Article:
What followed the end of the First Golden Age of Globalization helps us understand the potential consequences from disrupting trade. Kevin O’Rourke of University College Dublin, Alan Taylor of the University of California, Davis, Jeffrey Williamson of Harvard, and colleagues have documented the rapid increase in globalization—increasing foreign trade and investment—during the years between 1870 and 1913.  As a fraction of world GDP, exports of goods increased by more than 70 percent between those years. This increase in world trade resulted from the following developments:

  • A reduction of about 50 percent in the cost of shipping goods across oceans following the introduction of steamships
  • Improved communications resulting from the spread of telegraphs and the telephones
  • Adoption of the gold standard by most countries, which reduced exchange rate uncertainty and the transactions costs of having to convert currencies when engaging in international trade  

International investment flows also grew, with foreign-owned assets, such as bonds and factories, increasing from 7 percent of world GDP in 1870 to 20 percent of world GDP in 1914. These investment flows made it possible for entrepreneurs in many countries to borrow from foreign investors and also allowed technologies to spread from high-income countries, such as the United Kingdom and the United States, to lower income countries in Latin America and Asia.

International trade and foreign financial investment contributed to rising incomes during these years throughout most of western and northern Europe, the United States, Canada, Australia, New Zealand, Argentina, Chile, Uruguay, Japan, and South Africa.  In addition, during these years millions of people were able to improve their living standards by migrating to other countries.  The immigrants made themselves better off while also increasing the labor forces of the countries they settled in and, therefore, economic growth in those countries.  Between 1870 and 1914, more than 25 million people immigrated to the United States. Argentina, Canada, and Australia, among other countries, also received large numbers of immigrants. Because these immigrants were, on average, more productive in the countries they arrived in than in the—usually lower-income—countries they left, immigration increased world GDP relative to what it would have been without this immigration.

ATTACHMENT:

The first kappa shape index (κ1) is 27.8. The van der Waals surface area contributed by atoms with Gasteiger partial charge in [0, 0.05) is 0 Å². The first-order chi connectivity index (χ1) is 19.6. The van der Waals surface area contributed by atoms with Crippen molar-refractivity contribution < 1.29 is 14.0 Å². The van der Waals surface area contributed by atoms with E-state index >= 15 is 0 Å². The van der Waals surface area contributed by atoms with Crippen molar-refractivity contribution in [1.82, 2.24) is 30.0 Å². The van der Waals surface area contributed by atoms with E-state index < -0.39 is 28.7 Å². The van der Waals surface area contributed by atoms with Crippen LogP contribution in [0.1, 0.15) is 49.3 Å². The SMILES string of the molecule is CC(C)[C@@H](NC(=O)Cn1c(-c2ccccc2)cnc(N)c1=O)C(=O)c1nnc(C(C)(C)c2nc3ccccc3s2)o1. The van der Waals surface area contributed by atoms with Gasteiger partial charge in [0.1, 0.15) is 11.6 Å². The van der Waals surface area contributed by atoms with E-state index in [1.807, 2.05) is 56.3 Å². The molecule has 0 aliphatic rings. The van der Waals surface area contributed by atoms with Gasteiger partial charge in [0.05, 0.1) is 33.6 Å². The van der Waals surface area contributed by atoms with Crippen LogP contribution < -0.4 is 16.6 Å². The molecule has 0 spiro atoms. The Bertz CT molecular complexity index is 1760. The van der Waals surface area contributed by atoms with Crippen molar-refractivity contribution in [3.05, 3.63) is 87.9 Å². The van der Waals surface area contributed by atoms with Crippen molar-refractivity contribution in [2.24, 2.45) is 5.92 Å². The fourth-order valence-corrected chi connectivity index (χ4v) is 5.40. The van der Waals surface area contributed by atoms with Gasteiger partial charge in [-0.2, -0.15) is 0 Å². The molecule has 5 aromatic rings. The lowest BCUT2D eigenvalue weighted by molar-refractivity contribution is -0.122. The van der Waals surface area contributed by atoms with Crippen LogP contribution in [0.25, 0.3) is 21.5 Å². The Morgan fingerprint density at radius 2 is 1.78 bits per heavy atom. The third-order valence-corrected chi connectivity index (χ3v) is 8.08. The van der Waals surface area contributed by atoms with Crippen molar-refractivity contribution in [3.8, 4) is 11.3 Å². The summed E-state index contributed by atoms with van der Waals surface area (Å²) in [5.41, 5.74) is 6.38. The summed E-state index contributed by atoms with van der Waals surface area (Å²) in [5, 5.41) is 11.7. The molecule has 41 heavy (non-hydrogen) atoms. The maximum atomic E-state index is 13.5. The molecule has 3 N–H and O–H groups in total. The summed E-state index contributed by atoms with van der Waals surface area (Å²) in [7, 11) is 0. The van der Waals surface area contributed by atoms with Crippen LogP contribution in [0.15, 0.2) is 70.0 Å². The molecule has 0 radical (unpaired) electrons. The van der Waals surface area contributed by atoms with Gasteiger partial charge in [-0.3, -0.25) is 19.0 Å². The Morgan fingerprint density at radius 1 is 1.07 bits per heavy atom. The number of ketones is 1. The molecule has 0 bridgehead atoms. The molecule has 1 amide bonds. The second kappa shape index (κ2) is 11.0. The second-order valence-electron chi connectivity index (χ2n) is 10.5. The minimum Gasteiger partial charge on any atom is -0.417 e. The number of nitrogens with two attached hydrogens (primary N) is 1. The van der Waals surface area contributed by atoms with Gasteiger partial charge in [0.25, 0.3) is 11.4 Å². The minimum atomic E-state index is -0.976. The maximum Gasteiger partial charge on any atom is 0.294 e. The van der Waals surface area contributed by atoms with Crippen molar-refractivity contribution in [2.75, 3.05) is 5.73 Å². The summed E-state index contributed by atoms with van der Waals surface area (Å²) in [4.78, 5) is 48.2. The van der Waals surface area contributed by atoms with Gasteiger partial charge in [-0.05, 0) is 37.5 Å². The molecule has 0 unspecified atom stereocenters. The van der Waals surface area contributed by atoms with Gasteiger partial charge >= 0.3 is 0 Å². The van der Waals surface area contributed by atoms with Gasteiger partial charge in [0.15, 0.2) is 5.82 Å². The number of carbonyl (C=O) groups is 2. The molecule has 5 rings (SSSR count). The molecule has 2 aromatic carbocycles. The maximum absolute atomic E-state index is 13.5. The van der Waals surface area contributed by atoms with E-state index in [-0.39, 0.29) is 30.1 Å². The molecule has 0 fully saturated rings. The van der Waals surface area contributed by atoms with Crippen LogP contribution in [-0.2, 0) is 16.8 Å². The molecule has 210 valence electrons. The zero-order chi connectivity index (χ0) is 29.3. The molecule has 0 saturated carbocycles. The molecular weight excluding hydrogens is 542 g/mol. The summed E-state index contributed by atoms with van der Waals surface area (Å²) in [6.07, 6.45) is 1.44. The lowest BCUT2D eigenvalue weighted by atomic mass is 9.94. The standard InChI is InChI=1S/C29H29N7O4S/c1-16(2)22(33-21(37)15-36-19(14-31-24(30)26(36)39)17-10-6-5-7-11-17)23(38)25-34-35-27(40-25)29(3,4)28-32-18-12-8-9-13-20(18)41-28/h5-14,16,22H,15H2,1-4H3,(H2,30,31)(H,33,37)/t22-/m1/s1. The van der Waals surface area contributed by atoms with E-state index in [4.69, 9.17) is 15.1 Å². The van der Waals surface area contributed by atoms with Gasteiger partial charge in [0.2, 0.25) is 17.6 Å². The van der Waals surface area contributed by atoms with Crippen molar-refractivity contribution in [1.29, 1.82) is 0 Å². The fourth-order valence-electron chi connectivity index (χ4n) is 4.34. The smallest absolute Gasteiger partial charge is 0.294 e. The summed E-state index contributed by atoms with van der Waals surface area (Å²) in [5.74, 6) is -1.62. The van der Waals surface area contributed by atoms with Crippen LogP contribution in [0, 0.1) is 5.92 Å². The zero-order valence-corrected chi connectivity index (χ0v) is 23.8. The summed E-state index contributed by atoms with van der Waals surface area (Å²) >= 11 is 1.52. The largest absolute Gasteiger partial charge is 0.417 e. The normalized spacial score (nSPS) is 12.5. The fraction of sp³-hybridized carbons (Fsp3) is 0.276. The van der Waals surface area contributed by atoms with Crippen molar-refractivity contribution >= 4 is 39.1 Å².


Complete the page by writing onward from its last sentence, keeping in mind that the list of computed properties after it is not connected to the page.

If the First Golden Age of Globalization hadn’t ended with the beginning of World War I in 1914, other countries might have used international trade and foreign investment to increase economic growth and raise living standards.  In fact, though, the world economy was entering a 30-year period of reduced trade and foreign investment.  During the 1920s, several countries including the United States, raised tariffs, many countries left the gold standard, leading to instability in exchange rates, and the cost of ocean shipping actually rose. In the Great Depression of the 1930s, many countries, again including the United States, raised tariffs, and international trade declined sharply. By the end of World War II in 1945, many countries had imposed capital controls that made foreign investment difficult. In 1950, exports as a percentage of world GDP were 30 percent lower than they had been in 1913. Foreign assets as a percentage of world GDP collapsed by 75 percent between 1914 and 1945. They did not regain their 1914 level until 1980.

The problems in the global economy during this 30-year period led policymakers in many developing countries to conclude that relying on exports and foreign investment was not an effective strategy for increasing economic growth.  Instead, policies of protectionism and import substitution became popular as countries imposed high tariffs to keep out foreign imports and capital controls to limit foreign investment.  Government subsidies and tax breaks were used to encourage the establishment of import-competing firms, particularly in heavy industries such as steel and automobiles. Economists and policymakers who supported this approach argued that, having been given government aid and having been protected from foreign competition, domestic industries would flourish, allowing for rapid economic growth without a reliance on international trade. Sebastian Edwards of the University of California, Los Angeles has described the acceptance of these policies in Latin America: “By the late 1940s and early 1950s protectionist policies based on import substitution were well entrenched and constituted, by far, the dominant perspective.”